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Shippers have called on world governments to back away from trade wars that threaten the global economy.
But despite the current protectionist tendencies, a report out today shows that the outlook for world trade continues to improve.
DHL’s global trade barometer increased to 66 points in March from 64 points in January and is gaining momentum.
Global air trade has dropped slightly, but remains very positive at 70, while ocean trade rose to 63 points from 60.
However, despite this confidence, at its general assembly in Hong Kong this week, the Global Shippers’ Alliance (GSA) urged world leaders to solve disputes on import tariffs and cut red tape. It warned that trade wars would harm the global economy and would spread across countries and regions.
The GSA said: “Pre-war international trade went down 25% between 1929 and 1932. Protectionist measures deepened and prolonged this crisis.
“Presently, 40% of GDP depends on cross-border flows. This was 53% in 2007. This so-called de-globalisation is at least partly the result of protectionist measures.
“So we see a parallel with the present situation where there is a slight decrease in the volume of world trade. Let us try to prevent this becoming a new long-lasting trend.”
It added that extra costs in the form of higher duties, quotas or non-tariff measures reduced the volume of trade between countries and had a negative effect on welfare.
“Countries starting to increase customs duties will likely be confronted with retaliation measures, followed by retaliation from the other side. Only in the very last instance the toolbox of measures offered by the WTO such as retaliation should be used. Countries should take their own responsibility to find solutions to avoid damage to international trade.”
The World Economic Forum published an article on trade wars this month, which points out that many of the recent actions by the US break WTO rules.
It also noted: “We all suffer from trade wars. Manufacturers in producing countries lose output, profits and jobs. Ancillary traders and services like shippers, financiers, insurers and importers lose turnover.
“Consumers in importing countries face reduced availability of goods, and higher prices. Governments suffer loss of revenue because of reduced trade volumes.
“When, in the 1930s, major industrialised countries tried to protect their domestic industries through aggressive use of import tariffs or other trade restrictions, the result was a drop of around half in the volume of world trade, which contributed to mass unemployment and impoverishment.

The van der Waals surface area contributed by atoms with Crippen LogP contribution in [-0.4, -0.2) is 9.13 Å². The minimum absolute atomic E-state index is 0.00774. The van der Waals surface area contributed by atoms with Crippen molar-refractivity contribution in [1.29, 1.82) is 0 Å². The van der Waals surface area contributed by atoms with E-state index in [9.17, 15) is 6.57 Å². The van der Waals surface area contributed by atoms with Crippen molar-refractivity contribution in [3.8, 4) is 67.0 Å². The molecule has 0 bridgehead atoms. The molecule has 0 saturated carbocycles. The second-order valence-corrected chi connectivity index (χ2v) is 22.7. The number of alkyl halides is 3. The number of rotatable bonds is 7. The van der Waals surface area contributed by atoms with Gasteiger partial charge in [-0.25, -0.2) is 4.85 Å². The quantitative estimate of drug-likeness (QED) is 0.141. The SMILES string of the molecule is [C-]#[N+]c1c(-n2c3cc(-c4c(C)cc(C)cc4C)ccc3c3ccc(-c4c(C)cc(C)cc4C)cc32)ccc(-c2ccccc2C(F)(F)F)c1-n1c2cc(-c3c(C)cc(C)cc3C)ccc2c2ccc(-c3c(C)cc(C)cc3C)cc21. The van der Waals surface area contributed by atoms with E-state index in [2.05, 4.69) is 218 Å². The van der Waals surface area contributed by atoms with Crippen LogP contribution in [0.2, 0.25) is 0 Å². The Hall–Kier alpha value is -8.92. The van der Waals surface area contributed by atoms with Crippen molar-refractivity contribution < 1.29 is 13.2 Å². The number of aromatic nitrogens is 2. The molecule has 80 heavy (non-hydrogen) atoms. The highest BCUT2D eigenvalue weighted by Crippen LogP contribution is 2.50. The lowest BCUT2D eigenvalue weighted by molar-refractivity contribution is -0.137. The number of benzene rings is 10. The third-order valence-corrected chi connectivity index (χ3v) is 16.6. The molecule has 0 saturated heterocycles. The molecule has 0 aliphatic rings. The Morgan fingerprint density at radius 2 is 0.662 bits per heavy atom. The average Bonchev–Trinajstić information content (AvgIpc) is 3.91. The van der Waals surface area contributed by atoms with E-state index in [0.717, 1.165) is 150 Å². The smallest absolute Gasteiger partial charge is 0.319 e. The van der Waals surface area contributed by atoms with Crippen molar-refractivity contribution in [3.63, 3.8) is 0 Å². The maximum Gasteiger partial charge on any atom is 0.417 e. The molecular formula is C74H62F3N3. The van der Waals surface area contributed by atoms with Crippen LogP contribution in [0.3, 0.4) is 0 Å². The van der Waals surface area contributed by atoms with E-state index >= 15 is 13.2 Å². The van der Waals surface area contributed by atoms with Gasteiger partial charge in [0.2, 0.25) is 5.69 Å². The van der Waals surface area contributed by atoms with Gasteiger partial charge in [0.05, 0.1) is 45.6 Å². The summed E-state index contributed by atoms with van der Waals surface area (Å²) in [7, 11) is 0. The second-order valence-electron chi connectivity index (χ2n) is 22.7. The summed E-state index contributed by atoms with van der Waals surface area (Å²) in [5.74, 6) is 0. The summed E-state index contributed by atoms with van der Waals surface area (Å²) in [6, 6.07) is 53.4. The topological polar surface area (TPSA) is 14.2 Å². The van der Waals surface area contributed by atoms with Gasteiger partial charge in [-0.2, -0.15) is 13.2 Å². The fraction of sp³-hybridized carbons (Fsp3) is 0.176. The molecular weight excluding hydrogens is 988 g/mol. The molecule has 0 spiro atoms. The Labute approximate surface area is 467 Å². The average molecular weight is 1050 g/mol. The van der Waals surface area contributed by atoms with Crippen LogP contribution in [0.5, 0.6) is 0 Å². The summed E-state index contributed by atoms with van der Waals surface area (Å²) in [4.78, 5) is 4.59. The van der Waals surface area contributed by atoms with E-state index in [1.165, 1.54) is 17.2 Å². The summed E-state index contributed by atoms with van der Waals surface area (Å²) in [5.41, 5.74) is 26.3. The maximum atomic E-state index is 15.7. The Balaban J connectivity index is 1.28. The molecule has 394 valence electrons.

“In the modern world of globalised production and value chains, there would be severe risk of disruption of component supply lines, with knock-on effects on manufacturing, output, costs and employment.”
However, while B2B companies have concerns over protectionism, some believe ecommerce could be less affected.
“E-commerce is consumer-driven,” said World Customs Organisation (WCO) director of compliance and facilitation Ana Hinojosa in Dallas this month. “Consumers don’t look at free trade agreements, they look for the best price – the rest is invisible. The door has been opened and there is no closing it.”
She did, however, acknowledge that price was a key factor – but added that availability of choices would continue to drive e-commerce, regardless of tariffs.
The global trade barometer, created in partnership with Accenture, notes that two of the current potential protagonists of new trade wars, the US and China, are both experiencing growth.
“US trade growth is expected to pick up steam in the next three months,” noted DHL. “The main driver for the growth is expected from ocean trade: up three points on February, but the outlook for air trade also further improved (+2), to the level of 66 points.”
China, meanwhile, can expect moderate trade growth, as the index rose two points to 61. The growth will be driven by strong air trade, particularly in machinery parts and consumer goods, while ocean trade also remains positive, fuelled by industrial raw machinery.
Interestingly, the recent doyenne of trade, Germany, looks to be facing some slight headwinds. Last year, it accounted for 32% of western Europe’s air cargo growth. But the global trade barometer recorded a three-point fall to 64, with air trade dropping significantly, by six points, mainly owing to a deterioration in air imports. Ocean trade dropped only slightly.
You can see the Global Trade Barometer here.